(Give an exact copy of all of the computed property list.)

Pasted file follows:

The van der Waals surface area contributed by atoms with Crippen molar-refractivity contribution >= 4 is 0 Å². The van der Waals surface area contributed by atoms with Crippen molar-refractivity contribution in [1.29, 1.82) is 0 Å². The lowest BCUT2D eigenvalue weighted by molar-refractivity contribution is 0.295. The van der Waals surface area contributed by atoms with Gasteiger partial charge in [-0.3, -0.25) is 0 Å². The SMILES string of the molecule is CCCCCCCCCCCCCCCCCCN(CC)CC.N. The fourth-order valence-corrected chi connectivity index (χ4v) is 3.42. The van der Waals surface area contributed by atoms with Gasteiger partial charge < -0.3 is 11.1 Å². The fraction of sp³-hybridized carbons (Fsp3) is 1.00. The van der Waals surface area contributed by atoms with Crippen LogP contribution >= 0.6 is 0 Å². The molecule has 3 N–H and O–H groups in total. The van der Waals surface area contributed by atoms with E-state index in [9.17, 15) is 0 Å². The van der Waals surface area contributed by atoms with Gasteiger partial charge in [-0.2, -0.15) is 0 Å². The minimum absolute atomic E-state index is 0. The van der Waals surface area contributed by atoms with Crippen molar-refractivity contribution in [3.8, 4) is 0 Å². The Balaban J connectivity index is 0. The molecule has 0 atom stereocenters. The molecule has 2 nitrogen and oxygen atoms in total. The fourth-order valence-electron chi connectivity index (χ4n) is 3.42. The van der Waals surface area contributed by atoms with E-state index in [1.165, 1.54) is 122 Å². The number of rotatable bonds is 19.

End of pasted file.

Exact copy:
The van der Waals surface area contributed by atoms with Crippen molar-refractivity contribution >= 4 is 0 Å². The van der Waals surface area contributed by atoms with Crippen molar-refractivity contribution in [1.29, 1.82) is 0 Å². The lowest BCUT2D eigenvalue weighted by molar-refractivity contribution is 0.295. The van der Waals surface area contributed by atoms with Gasteiger partial charge in [-0.3, -0.25) is 0 Å². The SMILES string of the molecule is CCCCCCCCCCCCCCCCCCN(CC)CC.N. The fourth-order valence-corrected chi connectivity index (χ4v) is 3.42. The van der Waals surface area contributed by atoms with Gasteiger partial charge < -0.3 is 11.1 Å². The fraction of sp³-hybridized carbons (Fsp3) is 1.00. The van der Waals surface area contributed by atoms with Crippen LogP contribution >= 0.6 is 0 Å². The molecule has 3 N–H and O–H groups in total. The van der Waals surface area contributed by atoms with E-state index in [9.17, 15) is 0 Å². The van der Waals surface area contributed by atoms with Gasteiger partial charge in [-0.2, -0.15) is 0 Å². The minimum absolute atomic E-state index is 0. The van der Waals surface area contributed by atoms with Crippen molar-refractivity contribution in [3.8, 4) is 0 Å². The Balaban J connectivity index is 0. The molecule has 0 atom stereocenters. The molecule has 2 nitrogen and oxygen atoms in total. The fourth-order valence-electron chi connectivity index (χ4n) is 3.42. The van der Waals surface area contributed by atoms with E-state index in [1.165, 1.54) is 122 Å². The number of rotatable bonds is 19.